For Ripple’s chef, Hiro, he understands there are more younger people who are becoming vegan whereas the older generation tend to stick to more conservative lifestyle. “In order to reach the younger generation there needs to some kind of bridge” Hiro wants to act as that bridge and says when working with other company’s as a vegan chef “I give them my own food to try but I don’t like to say “no I can’t eat your food because I’m vegan” I felt that was rude. I obviously enjoy vegan food and want to spread the word, but it limits my abilities.”
With this taken in to consideration, for vegan foreigners coming over to Japan it can be a little difficult to adapt. However since there is a noticeable change in the younger generation in Japan who are taking an interest in veganism we spoke about whether this new wave would increase.
“Definitely I meet a lot more younger people who are interested. We opened Ripple 2 years ago and used to sit outside and listen to conversations of people walking by and no one would ever say “oh vegan, what is that?” but now if you sit outside and listen to people talking they say “oh a vegan burger!” So definitely more people know what it is – the term is getting out there.”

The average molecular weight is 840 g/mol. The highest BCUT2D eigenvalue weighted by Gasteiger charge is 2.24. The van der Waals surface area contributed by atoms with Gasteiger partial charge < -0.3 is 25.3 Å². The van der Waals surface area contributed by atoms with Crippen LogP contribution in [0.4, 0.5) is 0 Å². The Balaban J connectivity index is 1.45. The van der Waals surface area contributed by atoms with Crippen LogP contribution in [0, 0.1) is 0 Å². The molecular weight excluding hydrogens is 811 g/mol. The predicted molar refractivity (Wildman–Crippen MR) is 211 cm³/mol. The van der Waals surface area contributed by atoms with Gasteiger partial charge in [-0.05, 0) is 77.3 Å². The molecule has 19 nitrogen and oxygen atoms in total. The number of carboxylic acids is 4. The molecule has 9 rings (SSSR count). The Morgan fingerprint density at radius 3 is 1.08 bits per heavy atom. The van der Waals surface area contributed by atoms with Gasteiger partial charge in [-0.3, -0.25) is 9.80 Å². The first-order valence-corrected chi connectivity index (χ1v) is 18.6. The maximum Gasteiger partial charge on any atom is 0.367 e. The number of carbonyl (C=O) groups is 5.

This can only mean good things right?! So it is difficult but not impossible to survive in this non-vegan metropolis. I asked Hiro what the best advise he could give for vegans in Japan was which he explained “There’s lots of fish sauce, so be careful of that!”
Yui who as mentioned before is also vegan said “Community is especially important because if you become a vegan and you are japanese there’s no one, or at least you think there is no one. But if you go online there are vegan meetups and there are a lot of people who go there.”
Ain Soph is definitely worth taking a trip to visit, if you’re into good food then its the place to go. Keep your diaries open for some exciting events too over the festive period too. Ripple recently collaborated with a London chef and told us over Christmas they are wanting to experiment with the traditional Cottage Pie
In the run up to Christmas on the 10th December there will be an Ikebana workshop taking place. This willl be a sort of Japanese style Christmas wreath making day, accompanied by amazing food and people, what more could you possibly want?!
As Yui said community is key for being vegan in Japan, so get involved and get yourself to Ain Soph!